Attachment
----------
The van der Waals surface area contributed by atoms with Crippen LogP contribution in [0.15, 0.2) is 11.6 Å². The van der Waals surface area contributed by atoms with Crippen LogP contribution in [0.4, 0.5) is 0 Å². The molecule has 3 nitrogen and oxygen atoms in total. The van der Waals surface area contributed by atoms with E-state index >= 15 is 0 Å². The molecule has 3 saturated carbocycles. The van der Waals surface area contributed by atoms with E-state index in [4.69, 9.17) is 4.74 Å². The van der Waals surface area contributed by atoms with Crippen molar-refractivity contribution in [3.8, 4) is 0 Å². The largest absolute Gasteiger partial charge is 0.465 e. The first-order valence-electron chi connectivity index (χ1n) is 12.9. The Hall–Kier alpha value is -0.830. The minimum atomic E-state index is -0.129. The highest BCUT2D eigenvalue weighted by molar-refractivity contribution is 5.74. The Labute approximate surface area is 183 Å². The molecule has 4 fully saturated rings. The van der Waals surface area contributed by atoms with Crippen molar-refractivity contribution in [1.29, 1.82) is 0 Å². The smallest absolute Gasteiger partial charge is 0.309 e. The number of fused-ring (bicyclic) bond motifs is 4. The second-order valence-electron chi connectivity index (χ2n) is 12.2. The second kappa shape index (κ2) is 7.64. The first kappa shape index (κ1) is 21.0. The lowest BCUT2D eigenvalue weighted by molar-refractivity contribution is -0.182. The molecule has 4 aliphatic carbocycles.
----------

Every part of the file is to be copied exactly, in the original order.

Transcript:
The van der Waals surface area contributed by atoms with Crippen LogP contribution in [0.15, 0.2) is 11.6 Å². The van der Waals surface area contributed by atoms with Crippen LogP contribution in [0.4, 0.5) is 0 Å². The molecule has 3 nitrogen and oxygen atoms in total. The van der Waals surface area contributed by atoms with E-state index >= 15 is 0 Å². The molecule has 3 saturated carbocycles. The van der Waals surface area contributed by atoms with E-state index in [4.69, 9.17) is 4.74 Å². The van der Waals surface area contributed by atoms with Crippen molar-refractivity contribution in [3.8, 4) is 0 Å². The largest absolute Gasteiger partial charge is 0.465 e. The first-order valence-electron chi connectivity index (χ1n) is 12.9. The Hall–Kier alpha value is -0.830. The minimum atomic E-state index is -0.129. The highest BCUT2D eigenvalue weighted by molar-refractivity contribution is 5.74. The Labute approximate surface area is 183 Å². The molecule has 4 fully saturated rings. The van der Waals surface area contributed by atoms with Crippen molar-refractivity contribution in [1.29, 1.82) is 0 Å². The smallest absolute Gasteiger partial charge is 0.309 e. The number of fused-ring (bicyclic) bond motifs is 4. The second-order valence-electron chi connectivity index (χ2n) is 12.2. The second kappa shape index (κ2) is 7.64. The first kappa shape index (κ1) is 21.0. The lowest BCUT2D eigenvalue weighted by molar-refractivity contribution is -0.182. The molecule has 4 aliphatic carbocycles.